2. The schema is automatically synced to Squid Cloud from Snowflake. Each collection requires a primary key that will serve to identify individual documents (rows) in the collection (table).

  3. In the ORDERS collection in the Squid Cloud Console schema preview, click the ... button in the O_ORDERKEY row and select Edit field.

Choose the C_CUSTKEY row

  1. Under Primary key, select Yes from the dropdown menu.

Select primary key

  1. Click Save schema to save the discovered schema.

Configure the frontend

The following steps add configuration parameters to connect the application to Squid.

  1. Open a new terminal window and navigate to the notes app frontend. You should now have two open terminal windows: one for the app's backend and one for the frontend.
cd snowflake/snowflake-frontend
  1. Install the required dependencies:
npm install
  1. Open src/main.tsx and inspect the contents. Update the SquidContextProvider, replacing the placeholders with the values from your own Squid app. You can find the values in the Squid Cloud Console or in the .env file you created in the app's backend folder.
src/main.tsx
<SquidContextProvider
options={{
appId: 'YOUR_APP_ID', // Add your app ID
region: 'YOUR_REGION', // Likely us-east-1.aws
environmentId: 'dev',
developerId: 'YOUR_SQUID_DEVELOPER_ID', // Add your developer ID
}}
>
<App />
</SquidContextProvider>

Security rules

Security rules are required for all database integrations. This allows you to create custom logic for authorizing access to specific collections or actions, as well as the database as a whole. Since authentication and authorization are outside the scope of this tutorial, our backend code includes a security rule which allows for public access to the snowflake integration.

Tip

To learn more about securing your data, read about Squid's backend security rules.

Security rules are located in the file snowflake-backend/src/service/example-service.ts. The security rules can be expanded by adding a decorator to the SquidService class. To create a security rule for a database integration, use the @secureDatabase decorator, which takes the database action type and integration_id as a parameter. You can view the current security rule in the ExampleService class:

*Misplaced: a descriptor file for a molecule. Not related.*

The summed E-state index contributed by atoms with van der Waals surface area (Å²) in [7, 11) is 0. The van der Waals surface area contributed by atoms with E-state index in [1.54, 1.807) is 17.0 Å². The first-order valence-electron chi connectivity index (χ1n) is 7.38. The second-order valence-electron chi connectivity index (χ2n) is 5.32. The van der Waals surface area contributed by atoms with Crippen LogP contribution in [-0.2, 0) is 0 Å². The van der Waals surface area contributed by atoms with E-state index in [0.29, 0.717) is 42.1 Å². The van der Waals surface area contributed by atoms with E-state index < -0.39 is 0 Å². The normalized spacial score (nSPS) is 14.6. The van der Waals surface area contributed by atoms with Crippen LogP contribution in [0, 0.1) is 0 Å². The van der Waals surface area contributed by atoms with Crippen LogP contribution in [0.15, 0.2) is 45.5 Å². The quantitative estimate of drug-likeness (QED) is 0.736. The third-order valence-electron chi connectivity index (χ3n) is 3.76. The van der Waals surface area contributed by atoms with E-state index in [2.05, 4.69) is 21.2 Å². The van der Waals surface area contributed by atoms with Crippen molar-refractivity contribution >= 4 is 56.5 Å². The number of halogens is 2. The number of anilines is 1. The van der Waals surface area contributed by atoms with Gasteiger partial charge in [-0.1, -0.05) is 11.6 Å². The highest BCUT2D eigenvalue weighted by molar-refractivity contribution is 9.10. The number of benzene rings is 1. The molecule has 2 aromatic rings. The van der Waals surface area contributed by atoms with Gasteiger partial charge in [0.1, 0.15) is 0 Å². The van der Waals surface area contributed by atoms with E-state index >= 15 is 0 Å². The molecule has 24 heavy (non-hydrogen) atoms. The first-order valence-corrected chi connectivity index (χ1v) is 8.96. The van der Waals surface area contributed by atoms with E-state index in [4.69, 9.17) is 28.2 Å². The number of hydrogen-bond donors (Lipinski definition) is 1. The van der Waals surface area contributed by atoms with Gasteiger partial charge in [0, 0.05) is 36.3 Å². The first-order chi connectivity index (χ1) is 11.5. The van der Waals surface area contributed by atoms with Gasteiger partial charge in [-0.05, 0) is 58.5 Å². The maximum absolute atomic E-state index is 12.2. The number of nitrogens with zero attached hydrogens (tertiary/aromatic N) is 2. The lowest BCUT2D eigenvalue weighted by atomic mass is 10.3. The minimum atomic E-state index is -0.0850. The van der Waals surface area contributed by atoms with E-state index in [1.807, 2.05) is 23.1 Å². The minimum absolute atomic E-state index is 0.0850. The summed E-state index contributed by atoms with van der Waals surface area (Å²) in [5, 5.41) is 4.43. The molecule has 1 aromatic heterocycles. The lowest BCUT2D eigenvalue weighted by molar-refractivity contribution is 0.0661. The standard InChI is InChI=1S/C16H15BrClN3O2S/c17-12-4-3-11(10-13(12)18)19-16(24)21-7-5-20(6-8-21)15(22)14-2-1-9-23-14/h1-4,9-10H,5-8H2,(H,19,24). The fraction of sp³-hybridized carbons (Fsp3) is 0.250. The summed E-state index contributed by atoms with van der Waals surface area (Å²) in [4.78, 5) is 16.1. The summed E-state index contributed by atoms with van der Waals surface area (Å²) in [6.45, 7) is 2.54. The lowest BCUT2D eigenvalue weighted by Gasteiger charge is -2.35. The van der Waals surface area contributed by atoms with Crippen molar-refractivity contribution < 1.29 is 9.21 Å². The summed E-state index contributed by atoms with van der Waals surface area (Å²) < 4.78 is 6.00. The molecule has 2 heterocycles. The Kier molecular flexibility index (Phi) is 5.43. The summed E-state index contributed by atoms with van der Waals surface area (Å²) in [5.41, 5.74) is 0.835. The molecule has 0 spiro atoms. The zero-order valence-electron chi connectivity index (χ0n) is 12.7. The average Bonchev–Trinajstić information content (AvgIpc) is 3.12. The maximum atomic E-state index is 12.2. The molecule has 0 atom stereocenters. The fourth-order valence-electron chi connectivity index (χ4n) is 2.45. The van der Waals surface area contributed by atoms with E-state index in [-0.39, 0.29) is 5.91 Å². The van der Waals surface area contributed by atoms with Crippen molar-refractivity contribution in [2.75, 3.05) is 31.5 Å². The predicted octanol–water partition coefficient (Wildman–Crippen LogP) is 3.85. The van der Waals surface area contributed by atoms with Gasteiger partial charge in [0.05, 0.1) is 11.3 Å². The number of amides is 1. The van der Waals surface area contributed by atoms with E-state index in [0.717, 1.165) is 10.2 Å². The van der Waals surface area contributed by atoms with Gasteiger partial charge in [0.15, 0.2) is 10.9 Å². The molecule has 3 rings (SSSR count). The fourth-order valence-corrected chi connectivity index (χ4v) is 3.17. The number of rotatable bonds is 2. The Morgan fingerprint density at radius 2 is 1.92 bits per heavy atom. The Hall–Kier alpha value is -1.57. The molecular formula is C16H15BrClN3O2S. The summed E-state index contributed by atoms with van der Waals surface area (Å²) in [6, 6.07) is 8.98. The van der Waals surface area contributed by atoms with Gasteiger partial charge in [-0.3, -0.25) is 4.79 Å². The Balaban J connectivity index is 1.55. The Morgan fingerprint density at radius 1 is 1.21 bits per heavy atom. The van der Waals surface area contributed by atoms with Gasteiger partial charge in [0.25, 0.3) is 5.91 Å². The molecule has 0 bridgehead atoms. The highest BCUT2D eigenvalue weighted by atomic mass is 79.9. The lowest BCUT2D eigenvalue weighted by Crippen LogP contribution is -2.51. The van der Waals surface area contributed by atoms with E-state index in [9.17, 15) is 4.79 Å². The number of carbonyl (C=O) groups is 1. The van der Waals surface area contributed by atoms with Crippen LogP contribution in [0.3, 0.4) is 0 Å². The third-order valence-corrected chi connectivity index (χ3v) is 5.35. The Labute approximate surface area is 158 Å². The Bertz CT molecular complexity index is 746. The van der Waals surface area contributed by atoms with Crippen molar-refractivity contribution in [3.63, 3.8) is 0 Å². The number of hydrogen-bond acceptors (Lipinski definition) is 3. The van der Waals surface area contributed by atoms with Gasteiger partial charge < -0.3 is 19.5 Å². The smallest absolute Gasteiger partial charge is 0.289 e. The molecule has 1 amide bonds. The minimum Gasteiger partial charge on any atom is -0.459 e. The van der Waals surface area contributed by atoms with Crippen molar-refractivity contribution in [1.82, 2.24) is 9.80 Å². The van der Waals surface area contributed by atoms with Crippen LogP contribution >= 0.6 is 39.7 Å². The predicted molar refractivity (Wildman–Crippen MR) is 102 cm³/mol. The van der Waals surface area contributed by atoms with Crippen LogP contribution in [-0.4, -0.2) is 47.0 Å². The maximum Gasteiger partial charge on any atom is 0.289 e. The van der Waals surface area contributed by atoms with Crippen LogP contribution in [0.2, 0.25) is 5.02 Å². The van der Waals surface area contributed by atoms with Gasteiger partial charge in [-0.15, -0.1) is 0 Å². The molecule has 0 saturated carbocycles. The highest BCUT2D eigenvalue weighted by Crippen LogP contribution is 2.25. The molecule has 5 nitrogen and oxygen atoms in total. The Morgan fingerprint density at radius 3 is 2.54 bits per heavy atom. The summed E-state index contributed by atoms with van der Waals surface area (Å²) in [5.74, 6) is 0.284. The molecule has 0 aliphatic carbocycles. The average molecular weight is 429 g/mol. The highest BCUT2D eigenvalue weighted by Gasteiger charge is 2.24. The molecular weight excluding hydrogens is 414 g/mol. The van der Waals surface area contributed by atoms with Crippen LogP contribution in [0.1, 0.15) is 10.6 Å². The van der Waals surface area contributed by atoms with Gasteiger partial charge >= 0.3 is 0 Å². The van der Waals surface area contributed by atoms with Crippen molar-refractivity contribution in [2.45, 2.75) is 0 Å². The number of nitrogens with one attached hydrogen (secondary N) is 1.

Backend code
export class ExampleService extends SquidService {
@secureDatabase('all', 'snowflake-shop')
allowAllAccessToSnowflakeDb(): boolean {
return true;
}
}

Run the app locally

  1. Start the Squid backend locally using the following command in the terminal opened to your app's backend:
squid start
  1. Start the frontend using the following command in the terminal opened to your app's frontend:
npm run dev
  1. To view the app, navigate to localhost:PORT where PORT is logged in the terminal. The address will likely be http://localhost:5173.

View the app's functionality

  1. You can view all the documents that match the query in a table displayed in the frontend. The following Squid hooks read the data, which is then displayed by the DisplayOrders component:
App.tsx
  const ordersCollection = useCollection<Order>('ORDERS','snowflake-shop');
const { data } = useQuery(ordersCollection.query().eq('O_CUSTKEY',121361).dereference());

...

return (
<div>
<h1>Orders</h1>
{data && <DisplayOrders orders={data} />}
<AddOrder />
</div>
);
  1. Click Add order to randomly generate a new order and add it to the database. Notice that this order then appears in the view in real-time. Squid Cloud makes real-time syncing with your Snowflake database possible.

And that's it!

Congratulations! You just connected a Snowflake database to Squid and managed reads and writes from a client application using Squid security functionality. There is so much more that Squid can do with Snowflake and with other integrations, so check out the Squid Client SDK documentation to learn about other database features like mutations and queries, or try out another tutorial like this one that showcases querying your data using Squid AI.